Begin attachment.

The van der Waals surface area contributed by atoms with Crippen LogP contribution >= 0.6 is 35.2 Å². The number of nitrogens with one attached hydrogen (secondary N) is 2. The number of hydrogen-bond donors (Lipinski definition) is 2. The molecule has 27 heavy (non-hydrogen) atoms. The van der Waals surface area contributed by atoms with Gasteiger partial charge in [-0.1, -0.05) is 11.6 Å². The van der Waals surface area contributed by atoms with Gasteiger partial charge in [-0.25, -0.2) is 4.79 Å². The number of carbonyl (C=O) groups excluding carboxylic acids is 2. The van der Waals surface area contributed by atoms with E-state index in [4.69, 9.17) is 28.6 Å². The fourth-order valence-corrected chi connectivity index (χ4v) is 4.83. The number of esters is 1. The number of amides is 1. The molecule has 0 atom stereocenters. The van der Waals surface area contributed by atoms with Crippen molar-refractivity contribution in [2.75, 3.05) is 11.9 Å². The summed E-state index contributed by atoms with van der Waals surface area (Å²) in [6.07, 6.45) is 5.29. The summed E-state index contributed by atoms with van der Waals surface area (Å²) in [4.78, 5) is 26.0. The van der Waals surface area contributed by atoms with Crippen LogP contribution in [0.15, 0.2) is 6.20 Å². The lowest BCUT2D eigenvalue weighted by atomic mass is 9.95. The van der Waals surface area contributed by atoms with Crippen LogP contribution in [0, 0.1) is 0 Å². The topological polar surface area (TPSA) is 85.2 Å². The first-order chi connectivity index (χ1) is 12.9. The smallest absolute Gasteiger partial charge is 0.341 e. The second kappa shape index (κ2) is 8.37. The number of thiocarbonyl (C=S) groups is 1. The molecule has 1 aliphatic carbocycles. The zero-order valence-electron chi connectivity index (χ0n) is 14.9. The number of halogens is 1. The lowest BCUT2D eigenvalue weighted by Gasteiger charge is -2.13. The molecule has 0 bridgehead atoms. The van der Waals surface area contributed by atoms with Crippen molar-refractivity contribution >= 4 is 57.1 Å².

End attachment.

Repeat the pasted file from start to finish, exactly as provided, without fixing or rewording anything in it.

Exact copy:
The van der Waals surface area contributed by atoms with Crippen LogP contribution >= 0.6 is 35.2 Å². The number of nitrogens with one attached hydrogen (secondary N) is 2. The number of hydrogen-bond donors (Lipinski definition) is 2. The molecule has 27 heavy (non-hydrogen) atoms. The van der Waals surface area contributed by atoms with Gasteiger partial charge in [-0.1, -0.05) is 11.6 Å². The van der Waals surface area contributed by atoms with Gasteiger partial charge in [-0.25, -0.2) is 4.79 Å². The number of carbonyl (C=O) groups excluding carboxylic acids is 2. The van der Waals surface area contributed by atoms with E-state index in [4.69, 9.17) is 28.6 Å². The fourth-order valence-corrected chi connectivity index (χ4v) is 4.83. The number of esters is 1. The number of amides is 1. The molecule has 0 atom stereocenters. The van der Waals surface area contributed by atoms with Crippen molar-refractivity contribution in [2.75, 3.05) is 11.9 Å². The summed E-state index contributed by atoms with van der Waals surface area (Å²) in [6.07, 6.45) is 5.29. The summed E-state index contributed by atoms with van der Waals surface area (Å²) in [4.78, 5) is 26.0. The van der Waals surface area contributed by atoms with Crippen LogP contribution in [0.15, 0.2) is 6.20 Å². The lowest BCUT2D eigenvalue weighted by atomic mass is 9.95. The van der Waals surface area contributed by atoms with Crippen LogP contribution in [0, 0.1) is 0 Å². The topological polar surface area (TPSA) is 85.2 Å². The first-order chi connectivity index (χ1) is 12.9. The smallest absolute Gasteiger partial charge is 0.341 e. The second kappa shape index (κ2) is 8.37. The number of thiocarbonyl (C=S) groups is 1. The molecule has 1 aliphatic carbocycles. The zero-order valence-electron chi connectivity index (χ0n) is 14.9. The number of halogens is 1. The lowest BCUT2D eigenvalue weighted by Gasteiger charge is -2.13. The molecule has 0 bridgehead atoms. The van der Waals surface area contributed by atoms with Crippen molar-refractivity contribution >= 4 is 57.1 Å².